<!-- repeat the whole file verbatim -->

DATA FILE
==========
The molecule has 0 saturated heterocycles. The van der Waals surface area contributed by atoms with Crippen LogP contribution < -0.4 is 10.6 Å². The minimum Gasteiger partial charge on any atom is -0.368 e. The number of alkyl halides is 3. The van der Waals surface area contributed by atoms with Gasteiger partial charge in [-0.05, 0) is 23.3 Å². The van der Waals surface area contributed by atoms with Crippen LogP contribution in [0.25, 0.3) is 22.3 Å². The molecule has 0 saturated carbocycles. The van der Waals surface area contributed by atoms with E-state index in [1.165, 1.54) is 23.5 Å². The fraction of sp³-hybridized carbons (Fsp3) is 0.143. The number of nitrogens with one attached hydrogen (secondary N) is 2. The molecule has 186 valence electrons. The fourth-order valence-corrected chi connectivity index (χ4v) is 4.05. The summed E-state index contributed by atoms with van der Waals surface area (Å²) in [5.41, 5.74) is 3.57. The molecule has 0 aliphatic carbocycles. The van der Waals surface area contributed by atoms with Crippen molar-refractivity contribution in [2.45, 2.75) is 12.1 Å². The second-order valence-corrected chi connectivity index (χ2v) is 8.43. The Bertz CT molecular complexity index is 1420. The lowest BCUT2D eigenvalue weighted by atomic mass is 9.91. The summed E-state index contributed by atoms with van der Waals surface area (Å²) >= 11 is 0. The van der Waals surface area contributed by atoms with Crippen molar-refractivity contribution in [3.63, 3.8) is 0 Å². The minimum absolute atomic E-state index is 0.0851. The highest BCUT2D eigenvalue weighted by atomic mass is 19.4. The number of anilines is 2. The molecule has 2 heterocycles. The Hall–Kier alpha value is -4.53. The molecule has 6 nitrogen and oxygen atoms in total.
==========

The molecule has 0 saturated heterocycles. The van der Waals surface area contributed by atoms with Crippen LogP contribution < -0.4 is 10.6 Å². The minimum Gasteiger partial charge on any atom is -0.368 e. The number of alkyl halides is 3. The van der Waals surface area contributed by atoms with Gasteiger partial charge in [-0.05, 0) is 23.3 Å². The van der Waals surface area contributed by atoms with Crippen LogP contribution in [0.25, 0.3) is 22.3 Å². The molecule has 0 saturated carbocycles. The van der Waals surface area contributed by atoms with E-state index in [1.165, 1.54) is 23.5 Å². The fraction of sp³-hybridized carbons (Fsp3) is 0.143. The number of nitrogens with one attached hydrogen (secondary N) is 2. The molecule has 186 valence electrons. The fourth-order valence-corrected chi connectivity index (χ4v) is 4.05. The summed E-state index contributed by atoms with van der Waals surface area (Å²) in [5.41, 5.74) is 3.57. The molecule has 0 aliphatic carbocycles. The van der Waals surface area contributed by atoms with Crippen molar-refractivity contribution in [2.45, 2.75) is 12.1 Å². The second-order valence-corrected chi connectivity index (χ2v) is 8.43. The Bertz CT molecular complexity index is 1420. The lowest BCUT2D eigenvalue weighted by atomic mass is 9.91. The summed E-state index contributed by atoms with van der Waals surface area (Å²) >= 11 is 0. The van der Waals surface area contributed by atoms with Crippen molar-refractivity contribution in [3.63, 3.8) is 0 Å². The minimum absolute atomic E-state index is 0.0851. The highest BCUT2D eigenvalue weighted by atomic mass is 19.4. The number of anilines is 2. The molecule has 2 heterocycles. The Hall–Kier alpha value is -4.53. The molecule has 6 nitrogen and oxygen atoms in total.